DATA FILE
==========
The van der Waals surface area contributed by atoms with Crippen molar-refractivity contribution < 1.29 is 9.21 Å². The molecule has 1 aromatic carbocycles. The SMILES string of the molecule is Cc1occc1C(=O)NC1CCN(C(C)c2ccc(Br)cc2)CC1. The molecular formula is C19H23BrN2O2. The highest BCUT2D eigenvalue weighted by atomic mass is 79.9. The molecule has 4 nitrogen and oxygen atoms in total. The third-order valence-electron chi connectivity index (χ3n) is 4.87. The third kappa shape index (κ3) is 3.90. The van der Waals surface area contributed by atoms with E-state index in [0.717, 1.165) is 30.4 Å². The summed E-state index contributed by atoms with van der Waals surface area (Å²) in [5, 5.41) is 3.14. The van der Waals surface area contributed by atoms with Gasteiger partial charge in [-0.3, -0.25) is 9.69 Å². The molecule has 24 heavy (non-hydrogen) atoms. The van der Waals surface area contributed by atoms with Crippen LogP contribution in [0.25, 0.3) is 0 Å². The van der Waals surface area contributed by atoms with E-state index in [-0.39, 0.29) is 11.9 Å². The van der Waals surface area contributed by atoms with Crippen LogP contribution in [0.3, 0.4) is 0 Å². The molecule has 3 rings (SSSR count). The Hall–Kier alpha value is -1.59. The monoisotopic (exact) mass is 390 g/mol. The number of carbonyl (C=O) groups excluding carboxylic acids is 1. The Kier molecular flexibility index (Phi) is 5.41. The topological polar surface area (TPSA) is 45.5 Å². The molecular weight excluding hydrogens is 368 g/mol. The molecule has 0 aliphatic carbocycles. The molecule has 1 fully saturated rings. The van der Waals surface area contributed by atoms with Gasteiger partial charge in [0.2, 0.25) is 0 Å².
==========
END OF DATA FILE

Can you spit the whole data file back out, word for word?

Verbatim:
The van der Waals surface area contributed by atoms with Crippen molar-refractivity contribution < 1.29 is 9.21 Å². The molecule has 1 aromatic carbocycles. The SMILES string of the molecule is Cc1occc1C(=O)NC1CCN(C(C)c2ccc(Br)cc2)CC1. The molecular formula is C19H23BrN2O2. The highest BCUT2D eigenvalue weighted by atomic mass is 79.9. The molecule has 4 nitrogen and oxygen atoms in total. The third-order valence-electron chi connectivity index (χ3n) is 4.87. The third kappa shape index (κ3) is 3.90. The van der Waals surface area contributed by atoms with E-state index in [0.717, 1.165) is 30.4 Å². The summed E-state index contributed by atoms with van der Waals surface area (Å²) in [5, 5.41) is 3.14. The van der Waals surface area contributed by atoms with Gasteiger partial charge in [-0.3, -0.25) is 9.69 Å². The molecule has 24 heavy (non-hydrogen) atoms. The van der Waals surface area contributed by atoms with Crippen LogP contribution in [0.25, 0.3) is 0 Å². The van der Waals surface area contributed by atoms with E-state index in [-0.39, 0.29) is 11.9 Å². The van der Waals surface area contributed by atoms with Crippen LogP contribution in [0.3, 0.4) is 0 Å². The molecule has 3 rings (SSSR count). The Hall–Kier alpha value is -1.59. The monoisotopic (exact) mass is 390 g/mol. The number of carbonyl (C=O) groups excluding carboxylic acids is 1. The Kier molecular flexibility index (Phi) is 5.41. The topological polar surface area (TPSA) is 45.5 Å². The molecular weight excluding hydrogens is 368 g/mol. The molecule has 0 aliphatic carbocycles. The molecule has 1 fully saturated rings. The van der Waals surface area contributed by atoms with Gasteiger partial charge in [0.2, 0.25) is 0 Å².